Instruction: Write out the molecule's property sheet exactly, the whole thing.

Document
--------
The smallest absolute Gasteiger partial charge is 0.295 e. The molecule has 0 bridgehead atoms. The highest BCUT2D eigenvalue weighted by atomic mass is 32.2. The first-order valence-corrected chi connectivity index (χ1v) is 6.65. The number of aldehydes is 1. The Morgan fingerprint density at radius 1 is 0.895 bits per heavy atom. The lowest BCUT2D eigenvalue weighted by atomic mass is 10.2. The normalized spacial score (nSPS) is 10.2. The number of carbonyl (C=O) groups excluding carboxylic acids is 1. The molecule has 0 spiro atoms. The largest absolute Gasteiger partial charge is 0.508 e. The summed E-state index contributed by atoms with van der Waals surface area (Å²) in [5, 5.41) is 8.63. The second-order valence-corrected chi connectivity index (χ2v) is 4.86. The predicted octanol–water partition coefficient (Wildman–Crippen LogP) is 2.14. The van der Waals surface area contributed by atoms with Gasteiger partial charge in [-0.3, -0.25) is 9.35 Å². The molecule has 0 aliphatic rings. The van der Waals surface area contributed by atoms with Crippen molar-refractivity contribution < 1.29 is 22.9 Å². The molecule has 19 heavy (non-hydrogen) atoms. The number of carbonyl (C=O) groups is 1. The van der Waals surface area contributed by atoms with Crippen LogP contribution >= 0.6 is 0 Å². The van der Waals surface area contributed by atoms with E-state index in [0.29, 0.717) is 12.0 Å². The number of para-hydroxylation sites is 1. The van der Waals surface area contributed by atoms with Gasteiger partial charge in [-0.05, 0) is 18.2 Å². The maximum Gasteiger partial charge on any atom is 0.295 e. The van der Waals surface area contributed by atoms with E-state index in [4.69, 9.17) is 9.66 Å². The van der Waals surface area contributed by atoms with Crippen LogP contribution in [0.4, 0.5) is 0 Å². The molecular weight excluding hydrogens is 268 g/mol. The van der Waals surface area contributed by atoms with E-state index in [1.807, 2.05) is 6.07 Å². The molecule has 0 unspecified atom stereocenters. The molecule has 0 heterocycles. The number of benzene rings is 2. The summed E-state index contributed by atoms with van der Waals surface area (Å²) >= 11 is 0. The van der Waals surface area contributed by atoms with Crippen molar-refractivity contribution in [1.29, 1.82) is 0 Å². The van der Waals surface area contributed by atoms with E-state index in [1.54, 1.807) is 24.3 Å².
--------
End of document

The smallest absolute Gasteiger partial charge is 0.295 e. The molecule has 0 bridgehead atoms. The highest BCUT2D eigenvalue weighted by atomic mass is 32.2. The first-order valence-corrected chi connectivity index (χ1v) is 6.65. The number of aldehydes is 1. The Morgan fingerprint density at radius 1 is 0.895 bits per heavy atom. The lowest BCUT2D eigenvalue weighted by atomic mass is 10.2. The normalized spacial score (nSPS) is 10.2. The number of carbonyl (C=O) groups excluding carboxylic acids is 1. The molecule has 0 spiro atoms. The largest absolute Gasteiger partial charge is 0.508 e. The summed E-state index contributed by atoms with van der Waals surface area (Å²) in [5, 5.41) is 8.63. The second-order valence-corrected chi connectivity index (χ2v) is 4.86. The predicted octanol–water partition coefficient (Wildman–Crippen LogP) is 2.14. The van der Waals surface area contributed by atoms with Gasteiger partial charge in [-0.3, -0.25) is 9.35 Å². The molecule has 0 aliphatic rings. The van der Waals surface area contributed by atoms with Crippen molar-refractivity contribution < 1.29 is 22.9 Å². The molecule has 19 heavy (non-hydrogen) atoms. The number of carbonyl (C=O) groups is 1. The van der Waals surface area contributed by atoms with Crippen LogP contribution >= 0.6 is 0 Å². The van der Waals surface area contributed by atoms with E-state index in [0.29, 0.717) is 12.0 Å². The number of para-hydroxylation sites is 1. The van der Waals surface area contributed by atoms with Gasteiger partial charge in [-0.05, 0) is 18.2 Å². The maximum Gasteiger partial charge on any atom is 0.295 e. The van der Waals surface area contributed by atoms with E-state index in [4.69, 9.17) is 9.66 Å². The van der Waals surface area contributed by atoms with Crippen LogP contribution in [0.4, 0.5) is 0 Å². The molecular weight excluding hydrogens is 268 g/mol. The van der Waals surface area contributed by atoms with E-state index in [1.807, 2.05) is 6.07 Å². The molecule has 0 unspecified atom stereocenters. The molecule has 0 heterocycles. The number of benzene rings is 2. The summed E-state index contributed by atoms with van der Waals surface area (Å²) >= 11 is 0. The van der Waals surface area contributed by atoms with Crippen molar-refractivity contribution in [1.29, 1.82) is 0 Å². The van der Waals surface area contributed by atoms with E-state index in [1.54, 1.807) is 24.3 Å².